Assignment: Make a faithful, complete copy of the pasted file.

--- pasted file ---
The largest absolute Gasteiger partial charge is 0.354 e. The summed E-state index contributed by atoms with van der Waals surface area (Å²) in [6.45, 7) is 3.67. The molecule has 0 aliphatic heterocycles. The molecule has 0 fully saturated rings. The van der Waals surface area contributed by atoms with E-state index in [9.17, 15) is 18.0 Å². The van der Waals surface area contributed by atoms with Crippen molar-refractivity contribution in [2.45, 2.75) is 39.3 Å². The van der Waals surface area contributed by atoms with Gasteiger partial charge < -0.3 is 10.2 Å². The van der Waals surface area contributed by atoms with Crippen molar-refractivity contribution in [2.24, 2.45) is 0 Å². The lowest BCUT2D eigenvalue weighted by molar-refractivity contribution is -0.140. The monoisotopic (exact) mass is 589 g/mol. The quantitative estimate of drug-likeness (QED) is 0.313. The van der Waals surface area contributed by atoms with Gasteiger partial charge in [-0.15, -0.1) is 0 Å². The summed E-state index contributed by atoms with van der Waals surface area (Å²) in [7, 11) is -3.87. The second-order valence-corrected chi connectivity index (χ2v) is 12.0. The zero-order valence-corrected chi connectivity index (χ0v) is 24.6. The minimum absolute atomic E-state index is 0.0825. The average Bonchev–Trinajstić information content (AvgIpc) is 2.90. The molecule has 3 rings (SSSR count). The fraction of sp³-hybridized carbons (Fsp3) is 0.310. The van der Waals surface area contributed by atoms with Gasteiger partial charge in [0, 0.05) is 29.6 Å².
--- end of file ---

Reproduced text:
The largest absolute Gasteiger partial charge is 0.354 e. The summed E-state index contributed by atoms with van der Waals surface area (Å²) in [6.45, 7) is 3.67. The molecule has 0 aliphatic heterocycles. The molecule has 0 fully saturated rings. The van der Waals surface area contributed by atoms with E-state index in [9.17, 15) is 18.0 Å². The van der Waals surface area contributed by atoms with Crippen molar-refractivity contribution in [2.45, 2.75) is 39.3 Å². The van der Waals surface area contributed by atoms with Gasteiger partial charge < -0.3 is 10.2 Å². The van der Waals surface area contributed by atoms with Crippen molar-refractivity contribution in [2.24, 2.45) is 0 Å². The lowest BCUT2D eigenvalue weighted by molar-refractivity contribution is -0.140. The monoisotopic (exact) mass is 589 g/mol. The quantitative estimate of drug-likeness (QED) is 0.313. The van der Waals surface area contributed by atoms with Gasteiger partial charge in [-0.15, -0.1) is 0 Å². The summed E-state index contributed by atoms with van der Waals surface area (Å²) in [7, 11) is -3.87. The second-order valence-corrected chi connectivity index (χ2v) is 12.0. The zero-order valence-corrected chi connectivity index (χ0v) is 24.6. The minimum absolute atomic E-state index is 0.0825. The average Bonchev–Trinajstić information content (AvgIpc) is 2.90. The molecule has 3 rings (SSSR count). The fraction of sp³-hybridized carbons (Fsp3) is 0.310. The van der Waals surface area contributed by atoms with Gasteiger partial charge in [0, 0.05) is 29.6 Å².